I thought of him as a sunny teenager; an elegant athlete, a brilliant mathematician, a boy who at eight years old could take apart a television set and put it back together again. Why do we wait until people die to remember them in their best version?

My husband and I were still not separated then. He walked me silently to the place where Louis and Marcel were buried. I did not know their names. I just knew that some “cousins” had been shot on our land and were buried near a brook.

We climbed the hill, knee deep in yellow and blue wildflowers. No words were spoken. But I understood then the expedience of life. How efficient and fast it runs, how short a time we spend here. And how, in death, we simply return to the earth like everything else in nature.

On my last day in the village during this quarantine, I went for a walk down a particularly lush twisted road that leads to a deep plain where you can see the village of St Guillaume. It was there on a hot August day in 2003, during the canicule, the heat wave that rocked Europe, where I said my marriage vows. Nothing is permanent.

On the way back from my last walk, something caught my eye. There is nothing in our village – no shop, no post office – but there is a small stand at the entrance with a glass window where you can post papers: lists of the times of the masses in the church in the next village; marriage vows; and the names of the local elected officials, the elus.

For the first time in nearly two decades coming here, I saw a granite stone carved with the names of Louis and Marcel. I quietly memorised their names and saw them as two young men, not just anonymous resistance fighters. Someone had placed a large bouquet of lilacs beneath it the stone. Then I remembered it was Veteran’s Day, marking the end the war.

I often think of my mother, who was born in 1919, just before the Treaty of Versailles was signed. She came into this world at a time when 22 million people died in the Great War and, later that year, the Spanish flu killed 50 million more.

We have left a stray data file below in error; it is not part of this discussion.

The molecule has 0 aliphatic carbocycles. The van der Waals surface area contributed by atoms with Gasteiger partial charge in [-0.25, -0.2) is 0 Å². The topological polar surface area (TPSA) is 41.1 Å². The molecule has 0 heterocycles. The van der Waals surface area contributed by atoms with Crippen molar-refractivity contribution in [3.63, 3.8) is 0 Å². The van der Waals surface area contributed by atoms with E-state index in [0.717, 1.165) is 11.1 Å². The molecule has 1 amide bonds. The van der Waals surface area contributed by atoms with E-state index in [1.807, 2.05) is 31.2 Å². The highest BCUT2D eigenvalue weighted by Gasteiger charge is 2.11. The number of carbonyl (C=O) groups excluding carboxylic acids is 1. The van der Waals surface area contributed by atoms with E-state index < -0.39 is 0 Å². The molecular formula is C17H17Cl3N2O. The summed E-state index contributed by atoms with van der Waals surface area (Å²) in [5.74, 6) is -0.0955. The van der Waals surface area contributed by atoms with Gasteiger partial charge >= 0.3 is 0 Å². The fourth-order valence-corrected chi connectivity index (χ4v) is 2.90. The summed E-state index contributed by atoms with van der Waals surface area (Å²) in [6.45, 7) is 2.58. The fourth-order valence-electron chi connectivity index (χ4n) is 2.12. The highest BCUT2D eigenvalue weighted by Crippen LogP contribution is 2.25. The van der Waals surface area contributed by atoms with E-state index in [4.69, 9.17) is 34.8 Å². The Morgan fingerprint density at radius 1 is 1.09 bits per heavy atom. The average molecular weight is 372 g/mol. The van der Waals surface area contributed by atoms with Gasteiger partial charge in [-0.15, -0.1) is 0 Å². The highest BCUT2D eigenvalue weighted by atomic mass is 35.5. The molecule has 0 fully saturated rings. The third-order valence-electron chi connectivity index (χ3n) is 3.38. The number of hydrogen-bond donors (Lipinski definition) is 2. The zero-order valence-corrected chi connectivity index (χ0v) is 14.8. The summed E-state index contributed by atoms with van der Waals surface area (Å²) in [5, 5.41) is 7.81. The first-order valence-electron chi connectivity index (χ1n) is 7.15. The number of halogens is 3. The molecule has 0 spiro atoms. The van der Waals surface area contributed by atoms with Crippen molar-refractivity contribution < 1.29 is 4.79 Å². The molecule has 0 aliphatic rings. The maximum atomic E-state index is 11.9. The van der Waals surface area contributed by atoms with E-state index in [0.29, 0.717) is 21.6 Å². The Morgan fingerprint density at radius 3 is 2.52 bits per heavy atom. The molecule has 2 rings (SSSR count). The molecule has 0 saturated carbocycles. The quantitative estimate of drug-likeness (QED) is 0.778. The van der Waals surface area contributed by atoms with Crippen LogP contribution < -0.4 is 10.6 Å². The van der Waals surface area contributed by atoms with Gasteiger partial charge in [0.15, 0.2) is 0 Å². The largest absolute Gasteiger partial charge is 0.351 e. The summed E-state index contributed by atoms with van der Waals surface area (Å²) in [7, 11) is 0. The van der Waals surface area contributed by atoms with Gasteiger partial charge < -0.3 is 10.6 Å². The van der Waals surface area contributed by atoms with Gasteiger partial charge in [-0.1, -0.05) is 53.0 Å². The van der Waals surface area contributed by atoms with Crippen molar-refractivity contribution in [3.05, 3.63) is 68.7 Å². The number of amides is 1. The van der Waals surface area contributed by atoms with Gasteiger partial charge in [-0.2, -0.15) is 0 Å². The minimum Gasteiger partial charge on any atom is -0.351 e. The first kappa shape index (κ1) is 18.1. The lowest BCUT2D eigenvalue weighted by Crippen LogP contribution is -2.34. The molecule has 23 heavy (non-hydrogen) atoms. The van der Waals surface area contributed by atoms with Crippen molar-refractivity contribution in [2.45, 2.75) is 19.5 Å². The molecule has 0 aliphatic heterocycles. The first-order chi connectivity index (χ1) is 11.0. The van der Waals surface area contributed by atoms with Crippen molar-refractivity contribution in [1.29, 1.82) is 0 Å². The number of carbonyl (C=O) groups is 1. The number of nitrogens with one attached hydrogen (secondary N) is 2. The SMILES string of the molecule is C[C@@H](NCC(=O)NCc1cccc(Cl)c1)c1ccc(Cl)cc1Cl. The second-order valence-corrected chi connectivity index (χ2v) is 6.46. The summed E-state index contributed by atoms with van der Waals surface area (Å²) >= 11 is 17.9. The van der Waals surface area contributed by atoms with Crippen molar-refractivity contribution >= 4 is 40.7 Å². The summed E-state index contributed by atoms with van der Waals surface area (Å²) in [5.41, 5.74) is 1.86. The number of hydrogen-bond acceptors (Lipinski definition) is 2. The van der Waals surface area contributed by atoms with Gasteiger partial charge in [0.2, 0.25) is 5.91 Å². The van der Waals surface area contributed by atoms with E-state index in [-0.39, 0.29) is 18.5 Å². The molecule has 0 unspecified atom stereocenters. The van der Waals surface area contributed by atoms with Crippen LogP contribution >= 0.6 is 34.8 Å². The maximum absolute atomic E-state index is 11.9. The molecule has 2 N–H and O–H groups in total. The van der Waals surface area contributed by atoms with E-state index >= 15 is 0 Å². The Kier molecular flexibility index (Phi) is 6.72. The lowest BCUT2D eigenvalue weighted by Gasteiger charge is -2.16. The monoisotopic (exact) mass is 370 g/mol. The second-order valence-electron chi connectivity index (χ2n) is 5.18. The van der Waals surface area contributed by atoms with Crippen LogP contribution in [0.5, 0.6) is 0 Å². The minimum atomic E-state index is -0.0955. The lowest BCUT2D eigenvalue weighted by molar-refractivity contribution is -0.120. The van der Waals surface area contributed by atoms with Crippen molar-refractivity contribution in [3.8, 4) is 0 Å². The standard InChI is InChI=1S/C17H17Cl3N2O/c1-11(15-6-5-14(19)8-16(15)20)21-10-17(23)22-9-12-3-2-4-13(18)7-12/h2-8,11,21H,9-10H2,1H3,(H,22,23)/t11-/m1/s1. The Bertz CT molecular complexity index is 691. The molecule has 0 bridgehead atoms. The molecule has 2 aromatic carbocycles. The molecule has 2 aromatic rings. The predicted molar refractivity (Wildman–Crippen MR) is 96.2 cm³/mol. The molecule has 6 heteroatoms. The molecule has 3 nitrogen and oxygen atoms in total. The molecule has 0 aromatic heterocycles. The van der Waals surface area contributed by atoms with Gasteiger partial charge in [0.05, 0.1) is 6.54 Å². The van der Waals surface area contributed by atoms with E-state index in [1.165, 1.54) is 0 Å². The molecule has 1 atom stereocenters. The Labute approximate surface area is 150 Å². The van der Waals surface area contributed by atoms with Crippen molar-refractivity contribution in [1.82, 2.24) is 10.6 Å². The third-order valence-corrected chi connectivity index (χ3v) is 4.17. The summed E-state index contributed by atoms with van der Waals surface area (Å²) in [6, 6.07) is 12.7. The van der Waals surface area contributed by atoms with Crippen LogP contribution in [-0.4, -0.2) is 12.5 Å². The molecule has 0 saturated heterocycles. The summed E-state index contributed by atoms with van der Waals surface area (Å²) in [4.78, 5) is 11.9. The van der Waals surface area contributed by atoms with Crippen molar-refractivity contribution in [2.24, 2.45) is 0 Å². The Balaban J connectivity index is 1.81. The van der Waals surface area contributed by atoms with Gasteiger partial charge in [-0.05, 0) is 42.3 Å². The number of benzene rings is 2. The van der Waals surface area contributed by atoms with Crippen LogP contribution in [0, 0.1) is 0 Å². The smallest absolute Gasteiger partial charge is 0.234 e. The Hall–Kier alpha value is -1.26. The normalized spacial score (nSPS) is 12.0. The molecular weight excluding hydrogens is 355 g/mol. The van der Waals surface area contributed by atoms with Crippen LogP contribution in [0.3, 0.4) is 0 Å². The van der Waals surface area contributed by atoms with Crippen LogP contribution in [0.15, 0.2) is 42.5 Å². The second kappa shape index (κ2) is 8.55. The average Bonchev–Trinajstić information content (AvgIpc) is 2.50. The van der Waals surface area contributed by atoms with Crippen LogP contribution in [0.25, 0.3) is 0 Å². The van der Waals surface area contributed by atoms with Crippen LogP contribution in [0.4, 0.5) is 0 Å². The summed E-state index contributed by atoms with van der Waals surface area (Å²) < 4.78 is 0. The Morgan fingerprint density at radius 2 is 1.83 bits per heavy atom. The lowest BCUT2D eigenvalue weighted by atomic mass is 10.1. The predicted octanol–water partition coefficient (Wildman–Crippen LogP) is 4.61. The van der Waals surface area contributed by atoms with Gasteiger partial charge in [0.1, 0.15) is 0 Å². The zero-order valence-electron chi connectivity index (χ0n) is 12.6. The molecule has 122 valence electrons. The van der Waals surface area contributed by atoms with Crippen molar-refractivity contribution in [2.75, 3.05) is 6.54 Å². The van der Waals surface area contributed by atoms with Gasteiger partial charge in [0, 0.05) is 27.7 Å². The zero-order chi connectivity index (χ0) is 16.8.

Her childhood was far from Le Vercors, but she grew up during the Jazz Age, then the Great Depression. Her family were better off than others: they lived in a multi-generational house with grandparents and aunts and uncles, and always ate well, but unemployment in the US hit 25 per cent, global GDP dropped 27 per cent. She then lived through World War Two, where 75 million people perished. She lived through the Korean war, the Cuban Missile Crisis, the Vietnam war, the time of AIDS, and now Covid.

Despite the global earthquakes, Mum went on to live a full life, bear seven children, bury three of them. When I look at her today, I see the sturdy mark of generations before – those who survived, perhaps by resilience, perhaps by luck. Mum survived. My brother Richard – and four years later, another brother, Joseph, also died – did not. The same for Covid. This virus is a rotten lottery: some of us made it through, others did not.

My last day of confinement in Le Vercors was a long walk through a small road lined with bushes of white and purple flowers and fields of wild asparagus. I stopped again at the graves of the two Resistance fighters. What were they thinking before they died? Would they know, 76 years later, a woman would sit quietly near the place where their bodies lay, with a branch of lilac, remembering, forgetting, remembering?

Janine di Giovanni is a Senior Fellow at Yale’s Jackson Institute, a Guggenheim Fellow and the author, most recently, of The Morning They Came for Us: Dispatches from Syria.